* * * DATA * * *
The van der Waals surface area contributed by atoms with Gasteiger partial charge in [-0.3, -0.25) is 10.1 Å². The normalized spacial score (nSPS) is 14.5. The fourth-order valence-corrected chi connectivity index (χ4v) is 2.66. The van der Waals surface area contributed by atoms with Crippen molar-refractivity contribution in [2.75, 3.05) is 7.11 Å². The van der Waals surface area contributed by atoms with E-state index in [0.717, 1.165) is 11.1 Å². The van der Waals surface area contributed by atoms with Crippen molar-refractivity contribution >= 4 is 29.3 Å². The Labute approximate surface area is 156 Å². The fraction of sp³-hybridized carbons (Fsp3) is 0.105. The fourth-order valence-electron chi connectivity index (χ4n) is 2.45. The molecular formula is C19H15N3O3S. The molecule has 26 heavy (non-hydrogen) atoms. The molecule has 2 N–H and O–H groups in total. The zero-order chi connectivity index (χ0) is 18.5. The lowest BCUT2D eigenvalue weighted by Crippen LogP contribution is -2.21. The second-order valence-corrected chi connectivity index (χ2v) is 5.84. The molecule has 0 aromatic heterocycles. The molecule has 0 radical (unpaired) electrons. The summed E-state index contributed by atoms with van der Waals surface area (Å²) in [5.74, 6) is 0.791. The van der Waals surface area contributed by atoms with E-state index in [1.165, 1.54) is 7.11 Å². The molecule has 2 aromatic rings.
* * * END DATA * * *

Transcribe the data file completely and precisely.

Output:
The van der Waals surface area contributed by atoms with Gasteiger partial charge in [-0.3, -0.25) is 10.1 Å². The normalized spacial score (nSPS) is 14.5. The fourth-order valence-corrected chi connectivity index (χ4v) is 2.66. The van der Waals surface area contributed by atoms with Crippen molar-refractivity contribution in [2.75, 3.05) is 7.11 Å². The van der Waals surface area contributed by atoms with E-state index in [0.717, 1.165) is 11.1 Å². The van der Waals surface area contributed by atoms with Crippen molar-refractivity contribution >= 4 is 29.3 Å². The Labute approximate surface area is 156 Å². The fraction of sp³-hybridized carbons (Fsp3) is 0.105. The fourth-order valence-electron chi connectivity index (χ4n) is 2.45. The molecular formula is C19H15N3O3S. The molecule has 26 heavy (non-hydrogen) atoms. The molecule has 2 N–H and O–H groups in total. The zero-order chi connectivity index (χ0) is 18.5. The lowest BCUT2D eigenvalue weighted by Crippen LogP contribution is -2.21. The second-order valence-corrected chi connectivity index (χ2v) is 5.84. The molecule has 0 aromatic heterocycles. The molecule has 0 radical (unpaired) electrons. The summed E-state index contributed by atoms with van der Waals surface area (Å²) in [5.74, 6) is 0.791. The van der Waals surface area contributed by atoms with E-state index in [1.165, 1.54) is 7.11 Å². The molecule has 2 aromatic rings.